Winter Semester 2021/2022
Exhibiting Histories of Violence 1939–1945
12.11.2021 (11.15 a.m. to 12.45 p.m.); 07.01.2022 and 14.01.2022 (9.15 a.m. to 4.45 p.m.); 21.01.2022 (11.15 a.m. to 12.45 p.m.)
Start: 12 November 2021
Venue: Dubnow Institute, Goldschmidtstr. 28, Leipzig; In-class event with digital components
Seminar Language: German
This seminar explores how to exhibit the violence and crimes enacted by Germany during World War Two. Around 230 million people lived under German occupation for six years, a time that was characterized by antisemitic and race-ideological violence perpetrated especially against the civilian population. But how should violence be displayed in an exhibition where the assumption is not that showing atrocities alone has an enlightening effect? How can historical circumstances, contemporary social structures, and the behavior of perpetrators, victims, and neighbors be incorporated? What position should be given to perpetrator accounts and objects on the one hand and witness testimonies on the other? In this seminar, we will address various forms of Nazi violence and crimes and consider which of these would be suitable for an exhibition at the Deutsches Historisches Museum (DHM). This will entail the development of specific concepts for the exhibition of the selected instances of violence.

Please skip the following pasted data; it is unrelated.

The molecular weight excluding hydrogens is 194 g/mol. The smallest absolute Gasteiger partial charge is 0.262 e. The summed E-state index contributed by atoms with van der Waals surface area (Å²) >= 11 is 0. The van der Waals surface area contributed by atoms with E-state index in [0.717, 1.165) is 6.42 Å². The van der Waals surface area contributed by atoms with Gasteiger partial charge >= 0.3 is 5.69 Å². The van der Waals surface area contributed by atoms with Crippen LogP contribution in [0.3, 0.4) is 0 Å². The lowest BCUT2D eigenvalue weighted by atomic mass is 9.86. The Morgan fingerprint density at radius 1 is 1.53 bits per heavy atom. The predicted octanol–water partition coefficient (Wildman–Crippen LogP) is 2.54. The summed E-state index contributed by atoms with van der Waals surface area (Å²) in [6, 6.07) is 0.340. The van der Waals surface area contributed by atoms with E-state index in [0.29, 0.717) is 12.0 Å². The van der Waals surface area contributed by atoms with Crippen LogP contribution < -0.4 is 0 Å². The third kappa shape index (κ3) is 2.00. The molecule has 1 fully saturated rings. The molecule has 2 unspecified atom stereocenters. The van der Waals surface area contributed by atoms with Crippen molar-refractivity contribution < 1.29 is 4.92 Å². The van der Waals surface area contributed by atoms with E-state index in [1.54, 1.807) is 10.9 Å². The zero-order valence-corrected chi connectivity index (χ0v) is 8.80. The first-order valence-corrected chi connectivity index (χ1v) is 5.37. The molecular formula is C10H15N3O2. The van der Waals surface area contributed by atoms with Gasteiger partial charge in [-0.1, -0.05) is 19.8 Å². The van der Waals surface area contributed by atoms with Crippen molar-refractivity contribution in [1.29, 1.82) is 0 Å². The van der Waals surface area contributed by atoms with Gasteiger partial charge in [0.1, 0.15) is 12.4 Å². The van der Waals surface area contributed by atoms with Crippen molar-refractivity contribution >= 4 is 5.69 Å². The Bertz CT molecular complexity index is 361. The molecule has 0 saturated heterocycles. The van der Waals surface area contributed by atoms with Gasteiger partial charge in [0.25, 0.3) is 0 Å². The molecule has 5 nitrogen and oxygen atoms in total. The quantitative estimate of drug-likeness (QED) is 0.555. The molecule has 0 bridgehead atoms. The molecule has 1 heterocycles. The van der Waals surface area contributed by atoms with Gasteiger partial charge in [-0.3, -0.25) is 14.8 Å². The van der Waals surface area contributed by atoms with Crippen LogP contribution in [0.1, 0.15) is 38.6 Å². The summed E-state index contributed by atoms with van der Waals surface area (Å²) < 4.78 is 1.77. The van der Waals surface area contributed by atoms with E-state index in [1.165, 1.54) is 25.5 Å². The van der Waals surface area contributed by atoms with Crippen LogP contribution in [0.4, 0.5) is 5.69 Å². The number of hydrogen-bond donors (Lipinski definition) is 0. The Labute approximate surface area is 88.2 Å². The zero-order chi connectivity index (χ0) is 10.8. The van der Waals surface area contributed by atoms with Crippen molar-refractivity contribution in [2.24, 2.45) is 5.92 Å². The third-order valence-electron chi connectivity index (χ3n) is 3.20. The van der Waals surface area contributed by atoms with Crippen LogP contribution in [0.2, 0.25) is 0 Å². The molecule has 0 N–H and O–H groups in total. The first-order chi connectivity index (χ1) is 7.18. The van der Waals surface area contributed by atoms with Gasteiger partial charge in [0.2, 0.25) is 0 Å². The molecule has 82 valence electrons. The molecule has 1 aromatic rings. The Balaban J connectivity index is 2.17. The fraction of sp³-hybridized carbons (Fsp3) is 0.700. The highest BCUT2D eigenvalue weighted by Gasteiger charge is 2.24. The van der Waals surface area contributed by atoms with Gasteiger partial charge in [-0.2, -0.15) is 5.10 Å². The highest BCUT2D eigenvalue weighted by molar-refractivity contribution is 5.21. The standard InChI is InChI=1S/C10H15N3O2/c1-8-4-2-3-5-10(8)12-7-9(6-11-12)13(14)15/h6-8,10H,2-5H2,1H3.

Participation is conditional on the willingness to prepare a short presentation, for which topics will be assigned in a digital introductory session on 12.11.2021 (11.15–12.45 o’clock). Depending on the Covid measures in place at the time, the seminar is planned to take place in person in two blocks on 07.01.2022 and 14.01.2022 (9.15–16.45 o’clock each time). A digital concluding session will take place on 21.01.2022 (11.15–12.45 o’clock).
Joachim von Puttkamer/Dorothea Warneck (eds.), Exhibiting Violence. Special Issue in Przegląd Historyczny, Warszawa 2016; Christian Streit: Keine Kameraden. Die Wehrmacht und die sowjetischen Kriegsgefangenen 1941–1945, Bonn 1997; Volkhard Knigge et al. (eds.), Zwangsarbeit. Die Deutschen, die Zwangsarbeiter und der Krieg, Weimar 2010; Jochen Böhler/Stephan Lehnstaedt (eds.), Gewalt und Alltag im besetzten Polen 1939-1945, Osnabrück 2012; Jörg Ganzenmüller/Raphael Utz (eds.), Orte der Shoah in Polen. Gedenkstätten zwischen Mahnmal und Museum, Köln/Weimar/Wien 2016.
Participation is limited to 15 people.
Open to mature students: no